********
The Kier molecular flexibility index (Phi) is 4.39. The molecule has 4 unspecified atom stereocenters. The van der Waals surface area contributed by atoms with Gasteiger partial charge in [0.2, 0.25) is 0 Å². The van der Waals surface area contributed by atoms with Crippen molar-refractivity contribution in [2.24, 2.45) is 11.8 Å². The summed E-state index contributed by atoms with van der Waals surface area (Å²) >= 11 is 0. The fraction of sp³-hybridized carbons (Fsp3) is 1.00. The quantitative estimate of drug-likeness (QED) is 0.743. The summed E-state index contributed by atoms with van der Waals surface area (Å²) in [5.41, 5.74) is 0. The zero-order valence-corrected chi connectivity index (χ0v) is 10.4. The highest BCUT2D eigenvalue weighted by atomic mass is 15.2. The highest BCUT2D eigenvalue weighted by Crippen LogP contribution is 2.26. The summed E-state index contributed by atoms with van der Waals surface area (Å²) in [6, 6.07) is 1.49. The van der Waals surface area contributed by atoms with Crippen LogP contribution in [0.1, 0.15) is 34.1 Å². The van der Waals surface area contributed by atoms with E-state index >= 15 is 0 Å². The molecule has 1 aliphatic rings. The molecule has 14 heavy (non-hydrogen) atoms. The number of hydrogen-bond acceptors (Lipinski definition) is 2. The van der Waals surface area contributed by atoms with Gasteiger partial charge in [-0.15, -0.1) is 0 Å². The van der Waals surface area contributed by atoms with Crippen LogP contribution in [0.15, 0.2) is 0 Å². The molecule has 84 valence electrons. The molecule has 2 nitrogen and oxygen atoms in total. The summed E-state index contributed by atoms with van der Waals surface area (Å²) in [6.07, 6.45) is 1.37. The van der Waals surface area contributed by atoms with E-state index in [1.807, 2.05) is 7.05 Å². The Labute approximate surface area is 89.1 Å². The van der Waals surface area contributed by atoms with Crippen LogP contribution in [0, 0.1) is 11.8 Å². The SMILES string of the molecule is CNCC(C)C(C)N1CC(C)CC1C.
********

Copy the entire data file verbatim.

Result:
The Kier molecular flexibility index (Phi) is 4.39. The molecule has 4 unspecified atom stereocenters. The van der Waals surface area contributed by atoms with Gasteiger partial charge in [0.2, 0.25) is 0 Å². The van der Waals surface area contributed by atoms with Crippen molar-refractivity contribution in [2.24, 2.45) is 11.8 Å². The summed E-state index contributed by atoms with van der Waals surface area (Å²) >= 11 is 0. The fraction of sp³-hybridized carbons (Fsp3) is 1.00. The quantitative estimate of drug-likeness (QED) is 0.743. The summed E-state index contributed by atoms with van der Waals surface area (Å²) in [5.41, 5.74) is 0. The zero-order valence-corrected chi connectivity index (χ0v) is 10.4. The highest BCUT2D eigenvalue weighted by atomic mass is 15.2. The highest BCUT2D eigenvalue weighted by Crippen LogP contribution is 2.26. The summed E-state index contributed by atoms with van der Waals surface area (Å²) in [6, 6.07) is 1.49. The van der Waals surface area contributed by atoms with Crippen LogP contribution in [0.1, 0.15) is 34.1 Å². The van der Waals surface area contributed by atoms with E-state index >= 15 is 0 Å². The molecule has 1 aliphatic rings. The molecule has 14 heavy (non-hydrogen) atoms. The number of hydrogen-bond acceptors (Lipinski definition) is 2. The van der Waals surface area contributed by atoms with Gasteiger partial charge in [-0.15, -0.1) is 0 Å². The van der Waals surface area contributed by atoms with Crippen LogP contribution in [0.15, 0.2) is 0 Å². The molecule has 84 valence electrons. The molecule has 2 nitrogen and oxygen atoms in total. The summed E-state index contributed by atoms with van der Waals surface area (Å²) in [6.07, 6.45) is 1.37. The van der Waals surface area contributed by atoms with E-state index in [1.807, 2.05) is 7.05 Å². The Labute approximate surface area is 89.1 Å². The van der Waals surface area contributed by atoms with Crippen LogP contribution in [0, 0.1) is 11.8 Å². The SMILES string of the molecule is CNCC(C)C(C)N1CC(C)CC1C.